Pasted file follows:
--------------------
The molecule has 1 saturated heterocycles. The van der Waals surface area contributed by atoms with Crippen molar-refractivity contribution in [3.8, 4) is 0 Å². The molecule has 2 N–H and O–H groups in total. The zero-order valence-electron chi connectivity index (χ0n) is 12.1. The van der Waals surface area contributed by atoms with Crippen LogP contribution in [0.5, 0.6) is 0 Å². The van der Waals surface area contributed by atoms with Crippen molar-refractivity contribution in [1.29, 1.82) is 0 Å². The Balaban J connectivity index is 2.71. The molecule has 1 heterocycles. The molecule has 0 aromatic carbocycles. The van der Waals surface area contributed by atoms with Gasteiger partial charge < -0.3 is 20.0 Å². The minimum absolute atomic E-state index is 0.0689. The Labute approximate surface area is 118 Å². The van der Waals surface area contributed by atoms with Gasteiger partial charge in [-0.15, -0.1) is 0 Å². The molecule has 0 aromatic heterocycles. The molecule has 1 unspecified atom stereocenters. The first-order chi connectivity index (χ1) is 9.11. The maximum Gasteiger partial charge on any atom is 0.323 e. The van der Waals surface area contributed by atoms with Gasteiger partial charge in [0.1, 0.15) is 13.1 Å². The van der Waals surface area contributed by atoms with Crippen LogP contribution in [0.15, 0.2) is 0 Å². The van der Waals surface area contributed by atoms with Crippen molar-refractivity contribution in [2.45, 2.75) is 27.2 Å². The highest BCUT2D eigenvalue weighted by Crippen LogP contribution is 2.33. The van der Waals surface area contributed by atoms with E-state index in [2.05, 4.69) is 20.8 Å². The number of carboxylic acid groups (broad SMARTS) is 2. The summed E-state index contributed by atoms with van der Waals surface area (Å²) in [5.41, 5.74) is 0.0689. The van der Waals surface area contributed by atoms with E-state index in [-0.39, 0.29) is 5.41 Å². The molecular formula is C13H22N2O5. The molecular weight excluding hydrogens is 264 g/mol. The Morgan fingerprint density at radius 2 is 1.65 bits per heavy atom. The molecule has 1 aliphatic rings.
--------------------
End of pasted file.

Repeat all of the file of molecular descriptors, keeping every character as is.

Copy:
The molecule has 1 saturated heterocycles. The van der Waals surface area contributed by atoms with Crippen molar-refractivity contribution in [3.8, 4) is 0 Å². The molecule has 2 N–H and O–H groups in total. The zero-order valence-electron chi connectivity index (χ0n) is 12.1. The van der Waals surface area contributed by atoms with Crippen LogP contribution in [0.5, 0.6) is 0 Å². The van der Waals surface area contributed by atoms with Crippen molar-refractivity contribution in [1.29, 1.82) is 0 Å². The Balaban J connectivity index is 2.71. The molecule has 1 heterocycles. The molecule has 0 aromatic carbocycles. The van der Waals surface area contributed by atoms with Gasteiger partial charge < -0.3 is 20.0 Å². The minimum absolute atomic E-state index is 0.0689. The Labute approximate surface area is 118 Å². The van der Waals surface area contributed by atoms with Gasteiger partial charge in [-0.15, -0.1) is 0 Å². The molecule has 0 aromatic heterocycles. The molecule has 1 unspecified atom stereocenters. The first-order chi connectivity index (χ1) is 9.11. The maximum Gasteiger partial charge on any atom is 0.323 e. The van der Waals surface area contributed by atoms with Gasteiger partial charge in [0.1, 0.15) is 13.1 Å². The van der Waals surface area contributed by atoms with Crippen LogP contribution in [0.15, 0.2) is 0 Å². The van der Waals surface area contributed by atoms with Crippen molar-refractivity contribution in [2.45, 2.75) is 27.2 Å². The highest BCUT2D eigenvalue weighted by Crippen LogP contribution is 2.33. The van der Waals surface area contributed by atoms with E-state index in [2.05, 4.69) is 20.8 Å². The number of carboxylic acid groups (broad SMARTS) is 2. The summed E-state index contributed by atoms with van der Waals surface area (Å²) in [5.41, 5.74) is 0.0689. The van der Waals surface area contributed by atoms with E-state index in [-0.39, 0.29) is 5.41 Å². The molecular formula is C13H22N2O5. The molecular weight excluding hydrogens is 264 g/mol. The Morgan fingerprint density at radius 2 is 1.65 bits per heavy atom. The molecule has 1 aliphatic rings.